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Moving From Quiet Title to Wrongful Recordation

By: Adam Lang Pretend you own real property in Arizona that you want to sell.  You have a buyer.  You enter into a purchase contract.  But when the buyer runs a title report, she learns that someone else has wrongfully recorded a claim on your property.  The buyer cancels.  You want to hold the individual […]

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A.R.S. § 33-814(A) and Bankruptcy Proofs of Claim: To File or Not to File…Conflicting Cases Leave Creditors With No Clear Answer

By: Ben Reeves Under Arizona law, does a secured creditor need to file a deficiency action within 90 days after a trustee’s sale to preserve the unsecured portion of its claim in a bankruptcy case? Or is filing (or amending) a proof of claim sufficient? Two recent cases out of Arizona provide conflicting answers. The […]

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Arizona Residential Landlords in Foreclosure – Expanding the Duty to Notify Tenants

By: Bob Henry The Arizona Residential Landlord Tenant Act, A.R.S. § 33-1301 et seq., already requires landlords to provide written notice (with specific language) to tenants of a “potential foreclosure” on the property if a “foreclosure action” has been “initiated” at the time the parties enter into the rental agreement. A.R.S. § 33-1331. This obligation […]

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Does an Appraiser Owe a Duty of Care to Non-Client Third Parties? It Depends.

By: Andy Stone Under what circumstances do appraisers owe a duty of care to third parties sufficient to give rise to liability for negligent misrepresentation claims was examined (again) by the Arizona Court of Appeals in late 2012.  See Belen Loan Investors, LLC v. Bradley, 296 P.3d 984, 650 Ariz. Adv. Rep. 8 (App. 2012).  […]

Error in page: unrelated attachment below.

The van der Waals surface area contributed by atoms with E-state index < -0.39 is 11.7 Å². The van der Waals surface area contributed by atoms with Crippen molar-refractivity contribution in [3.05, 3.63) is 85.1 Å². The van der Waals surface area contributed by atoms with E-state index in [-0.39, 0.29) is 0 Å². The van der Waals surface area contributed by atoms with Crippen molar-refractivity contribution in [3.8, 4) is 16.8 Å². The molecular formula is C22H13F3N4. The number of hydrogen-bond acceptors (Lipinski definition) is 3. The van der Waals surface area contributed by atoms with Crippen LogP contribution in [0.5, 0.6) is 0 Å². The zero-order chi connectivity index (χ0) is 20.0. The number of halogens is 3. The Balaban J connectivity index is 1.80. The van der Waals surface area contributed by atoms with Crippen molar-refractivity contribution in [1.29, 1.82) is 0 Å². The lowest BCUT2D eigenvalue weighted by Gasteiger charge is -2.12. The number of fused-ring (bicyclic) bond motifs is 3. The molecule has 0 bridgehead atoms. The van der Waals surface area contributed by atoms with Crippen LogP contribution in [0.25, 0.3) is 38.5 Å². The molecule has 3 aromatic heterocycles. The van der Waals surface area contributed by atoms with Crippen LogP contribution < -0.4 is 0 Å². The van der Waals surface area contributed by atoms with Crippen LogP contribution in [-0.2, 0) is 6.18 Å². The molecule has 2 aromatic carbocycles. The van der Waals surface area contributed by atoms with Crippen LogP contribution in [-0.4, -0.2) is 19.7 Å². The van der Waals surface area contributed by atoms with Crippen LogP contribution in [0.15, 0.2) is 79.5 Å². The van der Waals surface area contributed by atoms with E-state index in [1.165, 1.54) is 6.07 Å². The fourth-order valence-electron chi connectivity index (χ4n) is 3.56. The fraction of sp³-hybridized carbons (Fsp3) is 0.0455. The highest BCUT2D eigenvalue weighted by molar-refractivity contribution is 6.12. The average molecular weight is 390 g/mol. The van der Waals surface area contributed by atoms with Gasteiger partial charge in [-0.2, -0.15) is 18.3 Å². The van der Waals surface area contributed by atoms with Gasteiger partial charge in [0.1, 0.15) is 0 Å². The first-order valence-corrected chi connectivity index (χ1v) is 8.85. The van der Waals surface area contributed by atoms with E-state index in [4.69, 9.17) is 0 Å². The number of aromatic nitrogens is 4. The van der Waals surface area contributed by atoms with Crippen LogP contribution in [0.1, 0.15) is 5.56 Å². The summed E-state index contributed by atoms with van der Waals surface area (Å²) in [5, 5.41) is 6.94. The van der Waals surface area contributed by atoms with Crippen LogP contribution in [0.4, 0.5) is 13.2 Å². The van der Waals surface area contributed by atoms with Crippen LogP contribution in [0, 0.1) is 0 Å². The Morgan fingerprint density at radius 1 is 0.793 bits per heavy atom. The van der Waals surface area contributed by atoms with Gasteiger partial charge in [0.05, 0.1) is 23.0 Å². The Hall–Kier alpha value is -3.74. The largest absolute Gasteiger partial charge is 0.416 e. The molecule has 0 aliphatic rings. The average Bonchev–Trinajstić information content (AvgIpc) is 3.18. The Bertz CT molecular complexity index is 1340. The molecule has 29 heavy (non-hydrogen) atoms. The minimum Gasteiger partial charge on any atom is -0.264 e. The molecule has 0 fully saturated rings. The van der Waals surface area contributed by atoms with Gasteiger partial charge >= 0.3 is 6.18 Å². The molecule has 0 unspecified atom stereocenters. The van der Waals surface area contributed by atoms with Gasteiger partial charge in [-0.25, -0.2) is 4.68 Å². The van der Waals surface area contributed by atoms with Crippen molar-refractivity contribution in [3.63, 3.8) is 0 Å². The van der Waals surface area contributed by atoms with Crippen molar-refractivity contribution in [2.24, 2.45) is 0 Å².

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Former Associate

Broker Beware?

By: Erica Stutman While oral contracts are often enforceable, certain categories of contracts must be documented in a signed writing or an action for breach of the contract will be barred by the statute of frauds.  See A.R.S. 44-101 for Arizona’s statute of frauds.  The statute of frauds plays an important role in real estate […]

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Statutory Caveat Emptor Survives…or Does It?

By:  Matthew P. Fischer Arizona has codified the concept of caveat emptor (i.e., buyer beware) for three particular circumstances.  Pursuant to A.R.S. § 32-2156, real property sellers are not obligated to disclose:  (1) deaths or felonies that have occurred on the premises; (2) prior occupancy by someone with a non-communicable disease; and (3) nearby sex […]

Introducing the Snell & Wilmer Real Estate Litigation Blog

The Snell & Wilmer Real Estate Litigation Group is proud to announce the launch of its new blog.  After decades of handling commercial disputes and trials involving real estate, the Group was officially formed in 2008.  The firm’s real estate litigation and trial attorneys formed the Group to maximize expertise, efficiency and results for the […]